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What’s the use in having two tenors?

Dr G

Member
Messages
173
Loving this little collection of tenors!
What are they? From left to right.

I have only one Tenor, which is a ser3 selmer. I love it, and I've had it for 20years. But I've always wanted a vintage horn, a Conn or The Martin tenor, just to satisfy the argument about vintage horns are better than modern horns.

But then I would also like a Signature Raw, or something that's a take on a reproduction vintage.

Sadly though, I'd also like to upgrade my soprano too!!
20 years... Yours will vintage soon enough! The III is a great horn - I played one for several years.

A vintage horn will be different, but not necessarily better. In fact, the ergos are often challenging and the intonation can be iffy if your particular horn is sensitive regarding mouthpiece compatibility.
 

Wade Cornell

Well-Known Member
Messages
2,266
Loving this little collection of tenors!
What are they? From left to right.

I have only one Tenor, which is a ser3 selmer. I love it, and I've had it for 20years. But I've always wanted a vintage horn, a Conn or The Martin tenor, just to satisfy the argument about vintage horns are better than modern horns.

But then I would also like a Signature Raw, or something that's a take on a reproduction vintage.

Sadly though, I'd also like to upgrade my soprano too!!

I can highly recommend the Com III Martin tenors as a "vintage" horn that isn't too expensive, mouthpiece friendly, has decent ergonomics, and a wonderful tone that's somewhat malleable. Their sopranos (earlier vintage) are also very special with excellent tone, but more difficult ergos. Only thing to avoid are the ones with the "ring" thumb hook which is extremely uncomfortable. To my ears the only modern horns that are better for tone and ergonomics are the R&C and Borgani. I own all of these horns, and have owned/played many others. If having a spread luscious tone (strong fundamental with good harmonics) is important to you, then Martin, R&C and Borgani I'd rank as tops. If looking for Borgani or R&C only consider the modern horns. The cheapest option is definitely the Martin, but they are old and may need work. Don't expect good looks from any Martin, they almost all have serious lacquer cancer.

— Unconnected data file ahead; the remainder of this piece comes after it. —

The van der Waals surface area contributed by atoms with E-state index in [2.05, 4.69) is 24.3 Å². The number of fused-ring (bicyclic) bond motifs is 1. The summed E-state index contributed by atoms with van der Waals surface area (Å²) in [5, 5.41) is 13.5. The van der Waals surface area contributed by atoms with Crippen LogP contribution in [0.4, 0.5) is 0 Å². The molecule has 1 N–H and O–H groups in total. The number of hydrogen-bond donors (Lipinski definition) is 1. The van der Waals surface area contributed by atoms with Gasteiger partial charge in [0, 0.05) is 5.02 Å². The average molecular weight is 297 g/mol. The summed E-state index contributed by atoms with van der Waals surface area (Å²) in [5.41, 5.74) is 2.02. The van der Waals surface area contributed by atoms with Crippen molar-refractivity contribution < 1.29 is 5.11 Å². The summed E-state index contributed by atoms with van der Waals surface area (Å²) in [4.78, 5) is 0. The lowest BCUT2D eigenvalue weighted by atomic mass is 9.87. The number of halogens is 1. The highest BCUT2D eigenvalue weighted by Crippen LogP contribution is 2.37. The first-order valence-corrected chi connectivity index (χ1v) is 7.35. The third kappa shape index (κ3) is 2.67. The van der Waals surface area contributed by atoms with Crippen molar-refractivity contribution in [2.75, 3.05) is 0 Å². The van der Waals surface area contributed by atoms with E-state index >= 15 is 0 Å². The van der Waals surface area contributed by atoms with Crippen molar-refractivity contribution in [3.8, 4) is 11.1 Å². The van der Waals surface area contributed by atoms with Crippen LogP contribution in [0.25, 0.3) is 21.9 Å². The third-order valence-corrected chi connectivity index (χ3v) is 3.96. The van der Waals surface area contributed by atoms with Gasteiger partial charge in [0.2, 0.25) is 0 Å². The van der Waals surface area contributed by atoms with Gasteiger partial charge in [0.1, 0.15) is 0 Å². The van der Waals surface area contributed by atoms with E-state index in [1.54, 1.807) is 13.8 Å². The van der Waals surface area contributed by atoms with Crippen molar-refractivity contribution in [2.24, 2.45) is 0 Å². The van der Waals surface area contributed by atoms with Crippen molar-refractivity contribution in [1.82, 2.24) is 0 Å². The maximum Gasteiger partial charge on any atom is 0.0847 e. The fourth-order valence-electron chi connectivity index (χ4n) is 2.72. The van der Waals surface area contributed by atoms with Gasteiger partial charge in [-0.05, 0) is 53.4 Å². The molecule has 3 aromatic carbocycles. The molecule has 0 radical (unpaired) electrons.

Damflask

Member
Messages
150
I can highly recommend the Com III Martin tenors as a "vintage" horn that isn't too expensive, mouthpiece friendly, has decent ergonomics, and a wonderful tone that's somewhat malleable. Their sopranos (earlier vintage) are also very special with excellent tone, but more difficult ergos. Only thing to avoid are the ones with the "ring" thumb hook which is extremely uncomfortable. To my ears the only modern horns that are better for tone and ergonomics are the R&C and Borgani. I own all of these horns, and have owned/played many others. If having a spread luscious tone (strong fundamental with good harmonics) is important to you, then Martin, R&C and Borgani I'd rank as tops. If looking for Borgani or R&C only consider the modern horns. The cheapest option is definitely the Martin, but they are old and may need work. Don't expect good looks from any Martin, they almost all have serious lacquer cancer.
I have a Martin Handcraft Soprano with the 'ring' and I really like the ring!
 

ellinas

Well-Known Member
Messages
1,032
Today I did a "battle" between my two tenor saxophones. My Beaugnier and my Yanagisawa. Two excellent horns. Two different horns.
My problem is that they play both excellent. It's a tie.
But they are so so different.
The core tone is different. Voicing is different. Tuning is different. Altissimo is totally different. The G# trapeze is different.
The neck strap position is idfferent. The neck angle is different.
Their behaviour with mouthpieces is different!!!!!

Don't get me wrong. After an hour or so I get used to any of them it's like changing a car... For those that drive manual transmission ones..... You get used to the clutch and break after a while ....

But sometimes I feel it's better to have two same or similar horns if you absolutely need to have two.
It makes life so much easier ......

And the problem arises .... Which one should become the clone? They are both so incredible horns .....

The Yanagisawa is the best student in town ....... And the beaugnier the most popular guy in town .....
Oh lord ...

I'm too old for this...but it's still fun....

With hammond organs ...it's so much easier..... So is with guitars ..... Different necks feel different but not that much different....

I think I understand the problem with people collecting great horns .... How could you ever let a perfect sax go ....

I wish I will not have to be in the position to choose.....
 

Wade Cornell

Well-Known Member
Messages
2,266
I have a Martin Handcraft Soprano with the 'ring' and I really like the ring!
Maybe you have a small thumb? My fingers and thumb are thick, so the ring is horribly uncomfortable. It's only around 8 mm wide ring with a diameter of about 25 mm. My thumb knuckle is 28 mm so it only fits the tip of my thumb. The thinness of the ring means the weight is not spread so indents the thumb badly. There is a good reason why thumb rings did not stick around and Martin abandoned the idea after a short while. May suit you, but does not suit many players. Why have a design that limits who can use it? A regular thumb hook is wider so there is less "point compression". Regular thumb hooks can also fit things like cushions for even more comfort.